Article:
Market capitalization fell by 25 per cent
Despite record profits of US$133 billion in 2011, market capitalization of the Top 40 global mining companies fell by 25 per cent, according to the latest PwC report – Mine 2012: The growing disconnect.
Six companies out of the Top 40 global mining companies saw their market capitalization increase in 2011.
Mining industry stocks significantly underperformed in the broader equity markets, losing value by year-end as a result of continuing global economic fears stemming from, among others, the ongoing European sovereign debt crisis and a projected slowdown of China’s economy.
“Investors have simply not bought into the industry’s growth story or are reacting to other short-term global economic concerns,” says PwC Canadian mining leader John Gravelle. “There is a growing disconnect between the two.”
In 2011, the Top 40 global mining companies’ price-to-earnings ratio fell below 10, which is lower than the dismal PE ratio seen in 2008 during the global financial crisis.
“The 2011 PE ratio alludes to the market’s lack of confidence in the Top 40 and their ability to grow or even sustain profitability. Despite this, I believe the demand story remains robust and long-term growth in emerging markets is more significant to the industry than short-term fears in the developed world,” explains Gravelle.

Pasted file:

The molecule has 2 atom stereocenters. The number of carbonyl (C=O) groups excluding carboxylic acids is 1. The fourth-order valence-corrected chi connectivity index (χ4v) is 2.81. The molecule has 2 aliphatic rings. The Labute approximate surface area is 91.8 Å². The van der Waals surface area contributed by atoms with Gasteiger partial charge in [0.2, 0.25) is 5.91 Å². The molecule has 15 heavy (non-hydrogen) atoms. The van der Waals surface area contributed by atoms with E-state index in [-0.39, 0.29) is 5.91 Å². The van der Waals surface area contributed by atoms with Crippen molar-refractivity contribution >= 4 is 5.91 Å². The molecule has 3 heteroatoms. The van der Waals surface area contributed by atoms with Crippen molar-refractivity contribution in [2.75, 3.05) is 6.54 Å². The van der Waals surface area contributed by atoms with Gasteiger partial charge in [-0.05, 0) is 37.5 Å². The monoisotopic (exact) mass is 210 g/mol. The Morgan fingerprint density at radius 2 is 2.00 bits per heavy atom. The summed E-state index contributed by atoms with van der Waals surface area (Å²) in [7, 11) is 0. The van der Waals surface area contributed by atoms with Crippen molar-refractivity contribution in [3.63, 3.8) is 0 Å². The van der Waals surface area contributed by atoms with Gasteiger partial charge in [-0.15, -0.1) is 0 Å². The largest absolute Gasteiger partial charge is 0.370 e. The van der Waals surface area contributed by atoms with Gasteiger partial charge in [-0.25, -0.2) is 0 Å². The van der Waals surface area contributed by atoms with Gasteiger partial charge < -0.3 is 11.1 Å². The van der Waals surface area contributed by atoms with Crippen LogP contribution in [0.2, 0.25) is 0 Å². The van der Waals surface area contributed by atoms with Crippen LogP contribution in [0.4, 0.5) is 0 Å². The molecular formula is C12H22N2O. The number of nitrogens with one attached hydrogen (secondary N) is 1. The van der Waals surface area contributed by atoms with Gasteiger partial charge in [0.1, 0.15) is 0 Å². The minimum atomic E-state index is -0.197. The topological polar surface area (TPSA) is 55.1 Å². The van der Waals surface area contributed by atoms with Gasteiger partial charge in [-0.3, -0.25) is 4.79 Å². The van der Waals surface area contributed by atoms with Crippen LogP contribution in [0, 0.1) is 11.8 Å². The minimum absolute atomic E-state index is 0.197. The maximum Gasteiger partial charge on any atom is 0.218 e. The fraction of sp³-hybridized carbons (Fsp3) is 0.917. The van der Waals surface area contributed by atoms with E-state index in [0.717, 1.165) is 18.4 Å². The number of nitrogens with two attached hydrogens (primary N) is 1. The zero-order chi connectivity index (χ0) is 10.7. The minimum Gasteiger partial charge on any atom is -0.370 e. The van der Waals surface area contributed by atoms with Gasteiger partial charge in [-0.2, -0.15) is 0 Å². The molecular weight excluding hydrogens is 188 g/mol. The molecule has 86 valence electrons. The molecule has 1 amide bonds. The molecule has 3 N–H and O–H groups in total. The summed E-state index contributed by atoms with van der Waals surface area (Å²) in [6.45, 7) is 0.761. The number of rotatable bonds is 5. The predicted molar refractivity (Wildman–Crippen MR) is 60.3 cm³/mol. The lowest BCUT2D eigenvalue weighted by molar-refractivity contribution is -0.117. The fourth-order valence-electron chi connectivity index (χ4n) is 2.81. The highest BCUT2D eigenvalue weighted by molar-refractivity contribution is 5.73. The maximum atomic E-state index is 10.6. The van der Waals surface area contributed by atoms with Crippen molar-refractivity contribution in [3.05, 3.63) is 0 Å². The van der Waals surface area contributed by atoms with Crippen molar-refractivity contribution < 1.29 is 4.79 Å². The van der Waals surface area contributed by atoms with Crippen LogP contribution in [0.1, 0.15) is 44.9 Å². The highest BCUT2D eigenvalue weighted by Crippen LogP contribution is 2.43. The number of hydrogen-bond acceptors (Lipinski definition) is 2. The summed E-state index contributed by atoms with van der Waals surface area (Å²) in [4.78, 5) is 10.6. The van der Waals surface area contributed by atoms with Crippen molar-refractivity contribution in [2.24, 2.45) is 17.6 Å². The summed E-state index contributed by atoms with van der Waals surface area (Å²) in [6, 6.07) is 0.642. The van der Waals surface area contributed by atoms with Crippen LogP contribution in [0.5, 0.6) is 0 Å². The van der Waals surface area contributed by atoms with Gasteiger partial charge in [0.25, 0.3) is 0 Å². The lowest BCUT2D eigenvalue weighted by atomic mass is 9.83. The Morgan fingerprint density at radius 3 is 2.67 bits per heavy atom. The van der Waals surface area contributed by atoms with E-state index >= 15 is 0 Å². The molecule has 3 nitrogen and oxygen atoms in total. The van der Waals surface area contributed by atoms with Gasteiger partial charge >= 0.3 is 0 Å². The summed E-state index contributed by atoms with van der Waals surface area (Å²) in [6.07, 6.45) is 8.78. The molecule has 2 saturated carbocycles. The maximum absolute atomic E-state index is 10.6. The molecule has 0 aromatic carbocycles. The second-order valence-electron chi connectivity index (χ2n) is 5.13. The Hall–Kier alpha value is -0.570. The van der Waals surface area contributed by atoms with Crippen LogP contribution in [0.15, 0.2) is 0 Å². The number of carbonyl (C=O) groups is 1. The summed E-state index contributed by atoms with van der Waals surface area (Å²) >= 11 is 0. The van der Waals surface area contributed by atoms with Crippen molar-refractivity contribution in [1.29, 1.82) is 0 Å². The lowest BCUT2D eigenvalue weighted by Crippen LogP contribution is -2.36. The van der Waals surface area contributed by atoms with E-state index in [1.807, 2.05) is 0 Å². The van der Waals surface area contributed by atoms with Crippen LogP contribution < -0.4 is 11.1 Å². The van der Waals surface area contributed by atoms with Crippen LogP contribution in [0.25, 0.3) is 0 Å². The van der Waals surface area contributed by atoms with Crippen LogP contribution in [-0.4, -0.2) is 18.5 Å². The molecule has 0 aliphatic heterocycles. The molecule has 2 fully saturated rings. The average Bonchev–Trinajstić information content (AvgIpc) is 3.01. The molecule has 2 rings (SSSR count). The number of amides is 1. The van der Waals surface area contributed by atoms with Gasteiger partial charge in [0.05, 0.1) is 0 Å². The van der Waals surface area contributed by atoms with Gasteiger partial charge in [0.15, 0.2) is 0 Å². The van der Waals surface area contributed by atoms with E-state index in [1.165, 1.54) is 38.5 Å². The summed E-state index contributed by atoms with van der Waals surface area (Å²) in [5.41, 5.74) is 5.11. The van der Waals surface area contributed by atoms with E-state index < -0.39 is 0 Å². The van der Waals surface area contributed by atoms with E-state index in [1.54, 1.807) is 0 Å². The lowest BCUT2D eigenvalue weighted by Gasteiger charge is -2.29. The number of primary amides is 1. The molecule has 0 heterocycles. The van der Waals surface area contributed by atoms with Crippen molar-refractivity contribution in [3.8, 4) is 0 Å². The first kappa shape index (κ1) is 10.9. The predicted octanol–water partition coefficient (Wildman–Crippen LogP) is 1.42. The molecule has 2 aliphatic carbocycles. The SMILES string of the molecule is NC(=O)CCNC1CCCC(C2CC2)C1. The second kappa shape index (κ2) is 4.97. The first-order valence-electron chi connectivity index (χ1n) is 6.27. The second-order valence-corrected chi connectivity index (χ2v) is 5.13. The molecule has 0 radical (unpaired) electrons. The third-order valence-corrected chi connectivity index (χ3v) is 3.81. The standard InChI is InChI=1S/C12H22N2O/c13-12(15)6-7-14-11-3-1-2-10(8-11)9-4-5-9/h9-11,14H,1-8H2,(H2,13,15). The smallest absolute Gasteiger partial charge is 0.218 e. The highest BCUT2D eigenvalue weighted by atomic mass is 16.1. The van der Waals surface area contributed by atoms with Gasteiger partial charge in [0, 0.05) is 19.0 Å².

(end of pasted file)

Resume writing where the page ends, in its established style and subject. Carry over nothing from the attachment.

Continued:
Mining companies believe that increasing supply is critical to the future of the mining industry. The Top 40 invested US$98 billion in capital projects in 2011 and plan for a further US$140 billion for 2012. However, given that market capitalization has fallen in a year of such high capital expenditures, investors don’t believe miners will execute their projects as planned or deliver returns as promised.
“Compounded with calls to return more cash to shareholders, potentially at the expense of capital projects if they are deferred, it is unlikely that companies will be able to spend as planned. CEOs are faced with increasingly difficult capital allocation decisions as they try to balance growth with returns,” said Gravelle. “CEOs are exercising greater discipline and focus when making big investment decisions. They’re proceeding with caution as resource nationalism, rising costs, labour challenges and investor demands remain top of mind.”
The price of iron ore hit record levels in 2011, at an annual average of US$168/dmt, posting an annual increase of 29 per cent. It leads in terms of earnings before interest and taxes, as well as revenue amongst other main commodities. As a percentage of revenue, iron ore has jumped from 20 per cent to 42 per cent, and EBIT has gone from 24 per cent to 66 per cent of the total.
“Diversified producers are adding more iron ore to their portfolio,” says Gravelle. “Iron ore being the most profitable commodity is driving a number of international developments. Global iron ore reserves expanded by eight per cent last year with multi-billion dollar capital projects underway in countries such as Australia and Brazil.”
In its tenth annual edition, the Mine report provides a comprehensive analysis of the financial performance and position of the global mining industry as represented by the Top 40 global mining companies by market capitalization.